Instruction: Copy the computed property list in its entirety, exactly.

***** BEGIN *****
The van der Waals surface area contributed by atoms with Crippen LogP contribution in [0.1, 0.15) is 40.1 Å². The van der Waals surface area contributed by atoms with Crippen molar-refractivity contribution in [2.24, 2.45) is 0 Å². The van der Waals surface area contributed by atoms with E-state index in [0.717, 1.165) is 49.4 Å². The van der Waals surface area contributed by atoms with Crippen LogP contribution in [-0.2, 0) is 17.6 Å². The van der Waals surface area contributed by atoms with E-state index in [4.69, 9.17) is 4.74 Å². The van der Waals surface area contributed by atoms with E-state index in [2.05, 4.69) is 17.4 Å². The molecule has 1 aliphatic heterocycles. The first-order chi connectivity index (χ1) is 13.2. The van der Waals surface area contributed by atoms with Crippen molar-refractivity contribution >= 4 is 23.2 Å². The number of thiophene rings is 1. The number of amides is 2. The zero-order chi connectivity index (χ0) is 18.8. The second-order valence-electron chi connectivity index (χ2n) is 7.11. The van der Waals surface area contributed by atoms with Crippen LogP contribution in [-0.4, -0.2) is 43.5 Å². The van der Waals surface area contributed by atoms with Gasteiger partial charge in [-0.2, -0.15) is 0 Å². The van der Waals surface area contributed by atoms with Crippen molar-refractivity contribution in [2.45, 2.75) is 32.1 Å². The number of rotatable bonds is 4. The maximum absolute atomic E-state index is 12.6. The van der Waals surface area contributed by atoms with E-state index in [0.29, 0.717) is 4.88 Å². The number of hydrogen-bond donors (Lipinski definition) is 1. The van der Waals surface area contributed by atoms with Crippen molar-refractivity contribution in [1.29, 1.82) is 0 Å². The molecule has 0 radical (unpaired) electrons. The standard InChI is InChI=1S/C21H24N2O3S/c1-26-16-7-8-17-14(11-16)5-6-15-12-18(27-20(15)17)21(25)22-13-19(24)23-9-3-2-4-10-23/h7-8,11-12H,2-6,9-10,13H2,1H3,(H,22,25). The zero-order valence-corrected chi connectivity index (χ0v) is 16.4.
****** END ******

The van der Waals surface area contributed by atoms with Crippen LogP contribution in [0.1, 0.15) is 40.1 Å². The van der Waals surface area contributed by atoms with Crippen molar-refractivity contribution in [2.24, 2.45) is 0 Å². The van der Waals surface area contributed by atoms with E-state index in [0.717, 1.165) is 49.4 Å². The van der Waals surface area contributed by atoms with Crippen LogP contribution in [-0.2, 0) is 17.6 Å². The van der Waals surface area contributed by atoms with E-state index in [4.69, 9.17) is 4.74 Å². The van der Waals surface area contributed by atoms with E-state index in [2.05, 4.69) is 17.4 Å². The molecule has 1 aliphatic heterocycles. The first-order chi connectivity index (χ1) is 13.2. The van der Waals surface area contributed by atoms with Crippen molar-refractivity contribution >= 4 is 23.2 Å². The number of thiophene rings is 1. The number of amides is 2. The zero-order chi connectivity index (χ0) is 18.8. The second-order valence-electron chi connectivity index (χ2n) is 7.11. The van der Waals surface area contributed by atoms with Crippen LogP contribution in [-0.4, -0.2) is 43.5 Å². The van der Waals surface area contributed by atoms with Gasteiger partial charge in [-0.2, -0.15) is 0 Å². The van der Waals surface area contributed by atoms with Crippen molar-refractivity contribution in [2.45, 2.75) is 32.1 Å². The number of rotatable bonds is 4. The maximum absolute atomic E-state index is 12.6. The van der Waals surface area contributed by atoms with E-state index in [0.29, 0.717) is 4.88 Å². The number of hydrogen-bond donors (Lipinski definition) is 1. The van der Waals surface area contributed by atoms with Crippen molar-refractivity contribution in [1.29, 1.82) is 0 Å². The molecule has 0 radical (unpaired) electrons. The standard InChI is InChI=1S/C21H24N2O3S/c1-26-16-7-8-17-14(11-16)5-6-15-12-18(27-20(15)17)21(25)22-13-19(24)23-9-3-2-4-10-23/h7-8,11-12H,2-6,9-10,13H2,1H3,(H,22,25). The zero-order valence-corrected chi connectivity index (χ0v) is 16.4.